For now, I won’t write much about the plot either. I don’t read Dickens for the plot, but for his rhythmic prose, his descriptions, and colourful characters.
1/ Look at this line:
“Miles of close wells and pits of houses, where the inhabitants gasped for air, stretched far away towards every point of the compass.” (B.1, ch.3)Such a good line to describe how cramped and suffocating the area is.
2/ This is the Clennams’ house:
“An old brick house, so dingy as to be all but black, standing by itself within a gateway. Before it, a square court-yard where a shrub or two and a patch of grass were as rank (which is saying much) as the iron railings enclosing them were rusty; behind it, a jumble of roots. It was a double house, with long, narrow, heavily-framed windows. Many years ago, it had had it in its mind to slide down sideways; it had been propped up, however, and was leaning on some half-dozen gigantic crutches: which gymnasium for the neighbouring cats, weather-stained, smoke-blackened, and overgrown with weeds, appeared in these latter days to be no very sure reliance.” (ibid.)I like that: “gymnasium for the neighbouring cats”.
The interesting passage about the house is this one:
“There was a fire in the grate, as there had been night and day for fifteen years. There was a kettle on the hob, as there had been night and day for fifteen years. There was a little mound of damped ashes on the top of the fire, and another little mound swept together under the grate, as there had been night and day for fifteen years. There was a smell of black dye in the airless room, which the fire had been drawing out of the crape and stuff of the widow’s dress for fifteen months, and out of the bier-like sofa for fifteen years.” (ibid.)Dickens, I notice, uses anaphora and epistrophe a lot.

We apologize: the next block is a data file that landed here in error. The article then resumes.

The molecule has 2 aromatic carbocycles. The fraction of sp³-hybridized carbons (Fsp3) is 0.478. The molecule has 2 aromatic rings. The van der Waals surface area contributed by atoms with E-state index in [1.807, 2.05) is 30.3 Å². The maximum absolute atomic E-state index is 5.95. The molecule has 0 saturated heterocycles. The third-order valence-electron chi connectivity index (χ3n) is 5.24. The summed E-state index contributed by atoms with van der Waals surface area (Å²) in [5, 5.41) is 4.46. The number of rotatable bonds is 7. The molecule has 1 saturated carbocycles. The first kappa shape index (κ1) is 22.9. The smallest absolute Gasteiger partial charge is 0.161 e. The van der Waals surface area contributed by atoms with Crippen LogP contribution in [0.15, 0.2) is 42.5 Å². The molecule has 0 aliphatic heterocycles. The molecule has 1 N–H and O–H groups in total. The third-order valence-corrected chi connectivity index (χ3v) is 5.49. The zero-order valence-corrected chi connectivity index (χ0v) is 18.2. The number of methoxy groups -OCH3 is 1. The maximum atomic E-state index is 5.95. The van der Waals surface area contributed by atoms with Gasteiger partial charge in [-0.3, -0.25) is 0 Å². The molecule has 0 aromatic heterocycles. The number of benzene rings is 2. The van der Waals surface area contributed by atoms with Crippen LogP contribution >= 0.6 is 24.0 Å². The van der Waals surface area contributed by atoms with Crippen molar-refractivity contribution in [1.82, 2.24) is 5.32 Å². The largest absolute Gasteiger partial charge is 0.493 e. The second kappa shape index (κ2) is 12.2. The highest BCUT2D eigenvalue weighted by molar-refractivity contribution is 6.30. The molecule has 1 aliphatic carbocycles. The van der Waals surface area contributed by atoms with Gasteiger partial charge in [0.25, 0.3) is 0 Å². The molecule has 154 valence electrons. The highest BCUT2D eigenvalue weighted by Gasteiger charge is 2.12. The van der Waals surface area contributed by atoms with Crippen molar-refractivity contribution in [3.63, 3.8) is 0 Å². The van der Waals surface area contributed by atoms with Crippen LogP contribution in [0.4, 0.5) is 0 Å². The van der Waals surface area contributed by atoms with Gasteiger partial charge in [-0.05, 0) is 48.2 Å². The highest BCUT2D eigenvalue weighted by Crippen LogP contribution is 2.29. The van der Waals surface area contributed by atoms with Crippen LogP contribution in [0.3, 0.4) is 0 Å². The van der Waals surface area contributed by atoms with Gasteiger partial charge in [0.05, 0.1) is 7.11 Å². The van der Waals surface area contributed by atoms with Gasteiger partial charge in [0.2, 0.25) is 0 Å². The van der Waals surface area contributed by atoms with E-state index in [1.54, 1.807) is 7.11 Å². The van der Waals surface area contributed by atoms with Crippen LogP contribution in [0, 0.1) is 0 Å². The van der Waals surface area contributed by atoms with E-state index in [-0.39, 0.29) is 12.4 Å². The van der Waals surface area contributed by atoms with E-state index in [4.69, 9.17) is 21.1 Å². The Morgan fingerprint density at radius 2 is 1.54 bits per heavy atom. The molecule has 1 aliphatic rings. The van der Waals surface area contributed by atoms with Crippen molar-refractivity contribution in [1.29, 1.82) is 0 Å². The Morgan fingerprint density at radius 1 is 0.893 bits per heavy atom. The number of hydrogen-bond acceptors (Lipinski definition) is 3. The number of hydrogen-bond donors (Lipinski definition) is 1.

As I read Little Dorrit, I talk to my friend Himadri (a Dickens fan), and he has said 1 thing I keep in mind: the main image in the book is prison—Mrs Clennam is in a kind of prison because she cannot walk and cannot go out, but she also occupies a prison of the mind, and many other characters too inhabit their own mental prisons.
In Mrs Clennam’s “prison”, nothing changes over time, as though time doesn’t pass.
3/ Among the several houses in Little Dorrit, the one that stands out is Tite Barnacle’s house:
“Arthur Clennam came to a squeezed house, with a ramshackle bowed front, little dingy windows, and a little dark area like a damp waistcoat-pocket, which he found to be number twenty-four, Mews Street, Grosvenor Square. To the sense of smell the house was like a sort of bottle filled with a strong distillation of Mews; and when the footman opened the door, he seemed to take the stopper out.” (B.1, ch.10)And then:
“Still the footman said ‘Walk in,’ so the visitor followed him. At the inner hall-door, another bottle seemed to be presented and another stopper taken out. This second vial appeared to be filled with concentrated provisions and extract of Sink from the pantry. After a skirmish in the narrow passage, occasioned by the footman’s opening the door of the dismal dining-room with confidence, finding some one there with consternation, and backing on the visitor with disorder, the visitor was shut up, pending his announcement, in a close back parlour. There he had an opportunity of refreshing himself with both the bottles at once, looking out at a low blinding wall three feet off, and speculating on the number of Barnacle families within the bills of mortality who lived in such hutches of their own free flunkey choice.” (ibid.)That is a strange house. For those who haven’t read the book, or who don’t remember, Tite Barnacle is a man of high position in the Circumlocution Office, and the main creditor of William Dorrit, Amy’s father.